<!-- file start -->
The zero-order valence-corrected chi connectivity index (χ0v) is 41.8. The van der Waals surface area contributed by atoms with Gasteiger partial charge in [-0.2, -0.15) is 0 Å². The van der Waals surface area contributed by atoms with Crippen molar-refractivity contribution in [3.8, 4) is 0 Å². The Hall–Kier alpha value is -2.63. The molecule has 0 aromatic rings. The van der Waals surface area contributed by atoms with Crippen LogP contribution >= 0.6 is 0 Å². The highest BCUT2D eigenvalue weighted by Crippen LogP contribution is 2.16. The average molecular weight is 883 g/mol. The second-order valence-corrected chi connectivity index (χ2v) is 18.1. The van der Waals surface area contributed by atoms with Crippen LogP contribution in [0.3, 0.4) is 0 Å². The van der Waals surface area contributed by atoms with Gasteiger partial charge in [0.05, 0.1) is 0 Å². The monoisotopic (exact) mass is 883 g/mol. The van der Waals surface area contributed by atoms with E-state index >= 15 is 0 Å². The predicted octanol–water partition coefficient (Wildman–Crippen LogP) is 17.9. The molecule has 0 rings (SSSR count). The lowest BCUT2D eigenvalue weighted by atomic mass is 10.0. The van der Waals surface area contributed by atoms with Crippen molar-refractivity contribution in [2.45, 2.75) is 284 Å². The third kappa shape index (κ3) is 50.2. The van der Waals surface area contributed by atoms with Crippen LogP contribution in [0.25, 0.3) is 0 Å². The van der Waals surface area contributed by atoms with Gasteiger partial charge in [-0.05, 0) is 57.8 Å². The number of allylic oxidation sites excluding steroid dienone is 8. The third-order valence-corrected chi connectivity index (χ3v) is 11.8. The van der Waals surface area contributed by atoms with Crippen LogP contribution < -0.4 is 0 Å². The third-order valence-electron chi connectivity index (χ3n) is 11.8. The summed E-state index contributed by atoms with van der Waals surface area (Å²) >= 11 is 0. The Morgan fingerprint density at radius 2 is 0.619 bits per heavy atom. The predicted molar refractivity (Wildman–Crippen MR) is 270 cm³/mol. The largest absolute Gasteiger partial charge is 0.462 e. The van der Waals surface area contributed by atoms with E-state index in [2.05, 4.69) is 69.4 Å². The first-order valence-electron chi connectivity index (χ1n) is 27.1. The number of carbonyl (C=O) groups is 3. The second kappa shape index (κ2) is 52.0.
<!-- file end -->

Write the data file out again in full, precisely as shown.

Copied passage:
The zero-order valence-corrected chi connectivity index (χ0v) is 41.8. The van der Waals surface area contributed by atoms with Gasteiger partial charge in [-0.2, -0.15) is 0 Å². The van der Waals surface area contributed by atoms with Crippen molar-refractivity contribution in [3.8, 4) is 0 Å². The Hall–Kier alpha value is -2.63. The molecule has 0 aromatic rings. The van der Waals surface area contributed by atoms with Crippen LogP contribution >= 0.6 is 0 Å². The highest BCUT2D eigenvalue weighted by Crippen LogP contribution is 2.16. The average molecular weight is 883 g/mol. The second-order valence-corrected chi connectivity index (χ2v) is 18.1. The van der Waals surface area contributed by atoms with Crippen LogP contribution in [0.3, 0.4) is 0 Å². The van der Waals surface area contributed by atoms with Gasteiger partial charge in [0.05, 0.1) is 0 Å². The monoisotopic (exact) mass is 883 g/mol. The van der Waals surface area contributed by atoms with E-state index >= 15 is 0 Å². The predicted octanol–water partition coefficient (Wildman–Crippen LogP) is 17.9. The molecule has 0 rings (SSSR count). The lowest BCUT2D eigenvalue weighted by atomic mass is 10.0. The van der Waals surface area contributed by atoms with Crippen molar-refractivity contribution in [2.45, 2.75) is 284 Å². The third kappa shape index (κ3) is 50.2. The van der Waals surface area contributed by atoms with Crippen LogP contribution in [0.25, 0.3) is 0 Å². The van der Waals surface area contributed by atoms with Gasteiger partial charge in [-0.05, 0) is 57.8 Å². The number of allylic oxidation sites excluding steroid dienone is 8. The third-order valence-corrected chi connectivity index (χ3v) is 11.8. The van der Waals surface area contributed by atoms with Crippen LogP contribution < -0.4 is 0 Å². The third-order valence-electron chi connectivity index (χ3n) is 11.8. The summed E-state index contributed by atoms with van der Waals surface area (Å²) >= 11 is 0. The Morgan fingerprint density at radius 2 is 0.619 bits per heavy atom. The predicted molar refractivity (Wildman–Crippen MR) is 270 cm³/mol. The largest absolute Gasteiger partial charge is 0.462 e. The van der Waals surface area contributed by atoms with E-state index in [2.05, 4.69) is 69.4 Å². The first-order valence-electron chi connectivity index (χ1n) is 27.1. The number of carbonyl (C=O) groups is 3. The second kappa shape index (κ2) is 52.0.